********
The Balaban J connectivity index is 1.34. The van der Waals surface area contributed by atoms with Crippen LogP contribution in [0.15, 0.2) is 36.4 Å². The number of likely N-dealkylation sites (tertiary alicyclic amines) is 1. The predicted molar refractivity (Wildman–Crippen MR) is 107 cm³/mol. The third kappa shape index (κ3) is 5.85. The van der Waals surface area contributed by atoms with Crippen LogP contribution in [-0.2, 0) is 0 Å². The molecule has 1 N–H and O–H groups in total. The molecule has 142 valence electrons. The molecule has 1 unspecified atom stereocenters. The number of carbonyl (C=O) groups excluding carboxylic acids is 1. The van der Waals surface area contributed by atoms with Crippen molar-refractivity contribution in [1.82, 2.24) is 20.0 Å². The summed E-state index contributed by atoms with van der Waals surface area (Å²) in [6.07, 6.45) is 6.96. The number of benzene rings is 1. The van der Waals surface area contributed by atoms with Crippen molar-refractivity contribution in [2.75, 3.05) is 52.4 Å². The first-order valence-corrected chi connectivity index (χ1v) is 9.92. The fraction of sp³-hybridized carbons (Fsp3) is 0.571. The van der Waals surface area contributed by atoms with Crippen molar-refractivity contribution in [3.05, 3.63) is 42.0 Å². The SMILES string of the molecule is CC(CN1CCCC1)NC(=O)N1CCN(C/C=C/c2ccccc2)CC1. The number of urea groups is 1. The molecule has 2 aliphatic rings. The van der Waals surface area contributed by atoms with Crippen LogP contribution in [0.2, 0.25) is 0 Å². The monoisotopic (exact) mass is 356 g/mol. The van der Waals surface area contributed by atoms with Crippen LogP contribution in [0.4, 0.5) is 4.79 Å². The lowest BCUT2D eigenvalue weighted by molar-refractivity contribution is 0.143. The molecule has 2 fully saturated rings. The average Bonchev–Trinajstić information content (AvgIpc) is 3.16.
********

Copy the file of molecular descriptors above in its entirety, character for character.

The Balaban J connectivity index is 1.34. The van der Waals surface area contributed by atoms with Crippen LogP contribution in [0.15, 0.2) is 36.4 Å². The number of likely N-dealkylation sites (tertiary alicyclic amines) is 1. The predicted molar refractivity (Wildman–Crippen MR) is 107 cm³/mol. The third kappa shape index (κ3) is 5.85. The van der Waals surface area contributed by atoms with Crippen LogP contribution in [-0.2, 0) is 0 Å². The molecule has 1 N–H and O–H groups in total. The molecule has 142 valence electrons. The molecule has 1 unspecified atom stereocenters. The number of carbonyl (C=O) groups excluding carboxylic acids is 1. The van der Waals surface area contributed by atoms with Crippen molar-refractivity contribution in [1.82, 2.24) is 20.0 Å². The summed E-state index contributed by atoms with van der Waals surface area (Å²) in [6.07, 6.45) is 6.96. The number of benzene rings is 1. The van der Waals surface area contributed by atoms with Crippen molar-refractivity contribution in [2.75, 3.05) is 52.4 Å². The first-order valence-corrected chi connectivity index (χ1v) is 9.92. The fraction of sp³-hybridized carbons (Fsp3) is 0.571. The van der Waals surface area contributed by atoms with Crippen molar-refractivity contribution in [3.05, 3.63) is 42.0 Å². The SMILES string of the molecule is CC(CN1CCCC1)NC(=O)N1CCN(C/C=C/c2ccccc2)CC1. The number of urea groups is 1. The molecule has 2 aliphatic rings. The van der Waals surface area contributed by atoms with Crippen LogP contribution in [0.2, 0.25) is 0 Å². The monoisotopic (exact) mass is 356 g/mol. The van der Waals surface area contributed by atoms with Crippen LogP contribution in [0.4, 0.5) is 4.79 Å². The lowest BCUT2D eigenvalue weighted by molar-refractivity contribution is 0.143. The molecule has 2 fully saturated rings. The average Bonchev–Trinajstić information content (AvgIpc) is 3.16.